Farmer perceptions and genetic studies of rosette disease in groundnut (Arachis hypogaea L.) in northern Mozambique.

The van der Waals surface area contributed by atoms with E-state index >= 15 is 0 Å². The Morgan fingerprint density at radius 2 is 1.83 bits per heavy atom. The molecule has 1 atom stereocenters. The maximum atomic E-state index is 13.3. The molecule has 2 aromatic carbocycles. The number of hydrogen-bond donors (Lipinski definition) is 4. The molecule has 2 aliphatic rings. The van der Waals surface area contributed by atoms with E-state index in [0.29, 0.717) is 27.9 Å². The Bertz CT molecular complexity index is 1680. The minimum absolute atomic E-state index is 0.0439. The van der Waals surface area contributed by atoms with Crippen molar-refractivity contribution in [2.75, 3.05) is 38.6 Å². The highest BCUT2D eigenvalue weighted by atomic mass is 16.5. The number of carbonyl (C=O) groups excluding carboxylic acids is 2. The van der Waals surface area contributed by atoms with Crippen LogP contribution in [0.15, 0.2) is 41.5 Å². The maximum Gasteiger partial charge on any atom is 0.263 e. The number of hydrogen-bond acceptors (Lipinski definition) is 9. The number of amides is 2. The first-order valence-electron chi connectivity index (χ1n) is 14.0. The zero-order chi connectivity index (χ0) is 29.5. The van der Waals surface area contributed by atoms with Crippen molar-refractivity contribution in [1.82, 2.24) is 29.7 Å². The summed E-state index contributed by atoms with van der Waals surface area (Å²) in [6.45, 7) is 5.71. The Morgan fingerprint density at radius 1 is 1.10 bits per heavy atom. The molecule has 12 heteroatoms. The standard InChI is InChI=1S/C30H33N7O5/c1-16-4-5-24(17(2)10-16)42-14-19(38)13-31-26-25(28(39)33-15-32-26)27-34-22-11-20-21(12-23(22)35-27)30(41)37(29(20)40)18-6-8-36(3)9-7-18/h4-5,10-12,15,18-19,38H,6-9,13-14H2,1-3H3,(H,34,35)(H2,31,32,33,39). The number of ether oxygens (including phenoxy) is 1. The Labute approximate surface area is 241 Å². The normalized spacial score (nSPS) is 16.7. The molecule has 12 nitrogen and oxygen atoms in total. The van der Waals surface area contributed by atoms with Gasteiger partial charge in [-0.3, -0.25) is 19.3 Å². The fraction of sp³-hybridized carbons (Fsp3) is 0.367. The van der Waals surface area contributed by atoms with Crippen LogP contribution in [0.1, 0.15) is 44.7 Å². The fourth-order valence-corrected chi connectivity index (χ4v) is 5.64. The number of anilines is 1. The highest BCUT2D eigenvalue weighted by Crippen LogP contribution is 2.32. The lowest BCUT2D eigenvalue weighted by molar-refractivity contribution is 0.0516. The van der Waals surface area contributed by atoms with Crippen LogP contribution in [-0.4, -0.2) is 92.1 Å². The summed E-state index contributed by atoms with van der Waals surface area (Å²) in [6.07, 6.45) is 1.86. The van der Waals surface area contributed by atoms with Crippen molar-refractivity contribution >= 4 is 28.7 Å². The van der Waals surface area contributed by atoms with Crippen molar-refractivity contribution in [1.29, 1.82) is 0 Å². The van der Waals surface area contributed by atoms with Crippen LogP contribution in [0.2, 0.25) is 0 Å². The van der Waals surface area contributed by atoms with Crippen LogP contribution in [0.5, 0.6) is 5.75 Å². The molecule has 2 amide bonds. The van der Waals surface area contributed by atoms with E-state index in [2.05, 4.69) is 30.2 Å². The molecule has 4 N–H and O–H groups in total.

Groundnut (Arachis hypogaea L.) is an important food and cash crop in Mozambique and production has been constrained by lack of high-yielding cultivars and disease infection. Objectives of this study were: 1) to identify farmers’ major groundnut production constraints and their preferences for cultivars; 2) to determine genotypic variation among landraces for agro-morphological traits and resistance to groundnut rosette disease; 3) to determine agronomic performance and resistance to groundnut rosette disease among advanced groundnut lines; and 4) to determine the inheritance of resistance to groundnut rosette disease. The study was conducted in northern Mozambique from 2008/2009 to 2010/2011. In attempt to identify farmers’ major groundnut production constraints and their preferences in cultivars, a participatory rural appraisal (PRA) was conducted in Namuno and Erati districts in northern Mozambique. Results from the PRA showed that farmers were aware of the constraints affecting groundnut production and productivity in the study area. The major constraints included groundnut rosette disease, insect pests, lack of seeds and improved cultivars, low soil fertility and lack of infra-structure. Groundnut rosette disease was ranked the most important constraint, and it was widespread in the region. Selection criterion for groundnut cultivars used by women differed from that used by men within village and across villages. However, high yield and oil content were the most important traits preferred by farmers followed by pod and seed size, earliness, disease and insect pest resistance. Fifty-eight groundnut landraces were collected from northern Mozambique (Nampula, Cabo Delgado, Niassa and Zambezia) and evaluated for variation in agro-morphological traits and resistance to groundnut rosette disease. The landraces showed high phenotypic diversity in agro-morphological traits. Clustering by nearest neighbour method indicated that the genotypes could be grouped into six clusters, indicating that agro-morphological diversity exists. The highest yielding genotypes were Pambara-4, Pambara-2, Pambara-6, lle-1, Imponge-1-Tom and Gile-5. There was considerable genetic variability for resistance to groundnut rosette disease among the landraces. Four landraces (PAN-4, Imponge-4, Pambara-3, Metarica Joao) were classified as resistant. No significant correlation was observed between seed yield and groundnut rosette incidence. Thirty-two improved lines were evaluated for performance in two growing seasons across three locations in northern Mozambique (Nampula, Namapa and Mapupulo). The results indicated that the highest yielding genotype was 23A and the highest yielding location was Namapa. There was a significant and negative correlation between seed yield and groundnut rosette disease indicating that the seed yield was negatively influenced by the disease. The results on stability analysis indicated that genotype 35B was the most stable across environments since it had coefficient of regression around unity (bi=1.024), high coefficient of determination (R2=0.999), and small variance deviation (var-dev=162.8), and 13 % above average seed yield. It is, therefore, concluded that genotype 35A could be recommended for cultivation on diverse environments of northern Mozambique. A trial was conducted using the parents and F2 populations derived from a 7 X 7 diallel cross. The test materials were infected with groundnut rosette disease using the spreader-row technique. The results indicated that no genotype was immune to disease. The mean squares due to both general combining ability (GCA) and specific combining ability (SCA) were significant indicating that additive and non-additive gene actions were involved in the expression of resistance to groundnut rosette disease. The general predictability ratio (GCA:SCA) was 0.97, indicating the predominance of additive over non-additive gene action in the inheritance of the disease. The study also found that groundnut rosette disease was controlled by two recessive genes. However, some genetic modifiers may also be present and influence disease expression. In general, the study revealed that breeding opportunities do exist, incorporating farmers preferred traits and major groundnut production constraints into new groundnut cultivars. Improving cultivars for resistance to groundnut rosette disease will be a major breeding focus, while selection for other traits and constraints will not be ignored. Resistance has been identified from local landraces. Advanced lines with high yields across environments were identified that can be recommended for release. The high significant additive effects observed for groundnut rosette disease implied genetic advance could be effective in the F2 and later generations through selection, although modifiers could slow the progress.
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